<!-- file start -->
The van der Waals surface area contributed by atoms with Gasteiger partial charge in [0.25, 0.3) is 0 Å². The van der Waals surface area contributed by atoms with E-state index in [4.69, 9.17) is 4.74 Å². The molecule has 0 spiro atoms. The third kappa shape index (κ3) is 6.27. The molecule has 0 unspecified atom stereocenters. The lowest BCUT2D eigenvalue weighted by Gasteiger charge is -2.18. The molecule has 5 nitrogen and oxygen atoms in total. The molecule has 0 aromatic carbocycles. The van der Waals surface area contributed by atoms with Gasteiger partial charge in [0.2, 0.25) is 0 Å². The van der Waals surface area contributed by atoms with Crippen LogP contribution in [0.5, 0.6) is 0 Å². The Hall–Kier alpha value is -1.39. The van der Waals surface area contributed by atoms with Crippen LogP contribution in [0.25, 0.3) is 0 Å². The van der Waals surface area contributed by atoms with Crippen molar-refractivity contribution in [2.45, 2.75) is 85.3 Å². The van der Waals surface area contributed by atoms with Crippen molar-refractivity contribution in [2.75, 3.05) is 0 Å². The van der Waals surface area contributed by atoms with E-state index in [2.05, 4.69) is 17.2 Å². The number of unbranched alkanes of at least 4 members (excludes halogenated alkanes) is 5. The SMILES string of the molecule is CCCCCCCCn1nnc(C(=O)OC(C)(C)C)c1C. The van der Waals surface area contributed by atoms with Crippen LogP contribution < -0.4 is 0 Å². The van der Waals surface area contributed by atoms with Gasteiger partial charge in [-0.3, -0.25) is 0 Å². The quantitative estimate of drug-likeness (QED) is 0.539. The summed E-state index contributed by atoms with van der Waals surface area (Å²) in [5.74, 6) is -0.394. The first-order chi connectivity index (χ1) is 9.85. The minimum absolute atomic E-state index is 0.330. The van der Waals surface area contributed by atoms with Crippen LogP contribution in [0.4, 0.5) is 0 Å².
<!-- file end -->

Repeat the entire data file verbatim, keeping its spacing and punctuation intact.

The van der Waals surface area contributed by atoms with Gasteiger partial charge in [0.25, 0.3) is 0 Å². The van der Waals surface area contributed by atoms with E-state index in [4.69, 9.17) is 4.74 Å². The molecule has 0 spiro atoms. The third kappa shape index (κ3) is 6.27. The molecule has 0 unspecified atom stereocenters. The lowest BCUT2D eigenvalue weighted by Gasteiger charge is -2.18. The molecule has 5 nitrogen and oxygen atoms in total. The molecule has 0 aromatic carbocycles. The van der Waals surface area contributed by atoms with Gasteiger partial charge in [0.2, 0.25) is 0 Å². The van der Waals surface area contributed by atoms with Crippen LogP contribution in [0.5, 0.6) is 0 Å². The Hall–Kier alpha value is -1.39. The van der Waals surface area contributed by atoms with Crippen LogP contribution in [0.25, 0.3) is 0 Å². The van der Waals surface area contributed by atoms with Crippen molar-refractivity contribution in [2.45, 2.75) is 85.3 Å². The van der Waals surface area contributed by atoms with Crippen molar-refractivity contribution in [2.75, 3.05) is 0 Å². The van der Waals surface area contributed by atoms with E-state index in [2.05, 4.69) is 17.2 Å². The number of unbranched alkanes of at least 4 members (excludes halogenated alkanes) is 5. The SMILES string of the molecule is CCCCCCCCn1nnc(C(=O)OC(C)(C)C)c1C. The van der Waals surface area contributed by atoms with Crippen LogP contribution < -0.4 is 0 Å². The van der Waals surface area contributed by atoms with Gasteiger partial charge in [-0.3, -0.25) is 0 Å². The quantitative estimate of drug-likeness (QED) is 0.539. The summed E-state index contributed by atoms with van der Waals surface area (Å²) in [5.74, 6) is -0.394. The first-order chi connectivity index (χ1) is 9.85. The minimum absolute atomic E-state index is 0.330. The van der Waals surface area contributed by atoms with Crippen LogP contribution in [0.4, 0.5) is 0 Å².